Senior Member
You can probably handle this with a script that sits in front of or behind peter’s script, that can balance out the articulation levels, and if you’re smart about it then you could still make these adjustments relative to an overall cc7 or cc11 you might be riding that applies to all of the articulations of a track in a more global way.
It is probably true that a secondary script could accomplish what you are describing, although it would need to have complete knowledge of the articulations on each track, so it would be far from a trivial undertaking. But in any event, I don’t think automatically updating the overall volume level as each new articulation comes along is a solution that I will ever decide to pursue, because of the already-expressed concerns about the effect upon overlapping articulations (whether simultaneous or release tails, as @tack said), of which I expect to have a lot.

The best solution I know of thus far seems to be to avoid using multi-articulation patches, opting for individual patches instead that one can separate by MIDI channel in order to have the necessary granularity of volume control. But that’s not always possible, and often isn’t practical, IMO (even if it were possible to address 40+ individual MIDI channels on a track to handle that many individual articulations, I would think employing 4 multi-articulation patches is generally going to be more efficient on memory, at least).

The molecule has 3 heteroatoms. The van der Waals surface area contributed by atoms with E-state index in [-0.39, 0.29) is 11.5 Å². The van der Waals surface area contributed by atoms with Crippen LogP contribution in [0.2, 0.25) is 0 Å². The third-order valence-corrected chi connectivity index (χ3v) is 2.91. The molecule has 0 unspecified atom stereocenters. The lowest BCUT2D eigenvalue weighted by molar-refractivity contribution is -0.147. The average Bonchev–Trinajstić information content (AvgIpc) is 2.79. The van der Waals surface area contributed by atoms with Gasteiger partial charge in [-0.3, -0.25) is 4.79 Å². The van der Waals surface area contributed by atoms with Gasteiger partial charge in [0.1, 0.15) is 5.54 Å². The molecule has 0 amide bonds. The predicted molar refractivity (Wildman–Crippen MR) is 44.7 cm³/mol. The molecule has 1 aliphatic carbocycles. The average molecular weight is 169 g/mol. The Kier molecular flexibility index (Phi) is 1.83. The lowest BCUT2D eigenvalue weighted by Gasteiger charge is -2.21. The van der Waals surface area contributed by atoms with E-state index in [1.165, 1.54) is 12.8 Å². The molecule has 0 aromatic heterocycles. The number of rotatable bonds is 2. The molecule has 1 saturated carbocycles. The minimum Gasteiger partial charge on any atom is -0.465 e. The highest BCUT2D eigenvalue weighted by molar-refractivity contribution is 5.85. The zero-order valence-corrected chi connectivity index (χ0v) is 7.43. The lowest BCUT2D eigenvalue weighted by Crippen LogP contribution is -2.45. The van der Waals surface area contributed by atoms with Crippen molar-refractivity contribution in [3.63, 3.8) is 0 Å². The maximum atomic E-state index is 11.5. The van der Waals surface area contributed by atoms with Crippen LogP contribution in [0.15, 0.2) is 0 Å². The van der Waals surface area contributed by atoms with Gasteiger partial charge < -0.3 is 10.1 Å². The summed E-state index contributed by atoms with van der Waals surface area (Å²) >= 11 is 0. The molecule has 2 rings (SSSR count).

The biggest offender here seems to be OT, who does claim to have their articulations already balanced I believe, so I might just have to hope that they’ve done so sufficiently well for my needs.
 

Dewdman42

Senior Member
Its an interesting challenge for sure. One of the reasons I bought VSL Cube is because its already balanced. I would not use a library that is not, at this point.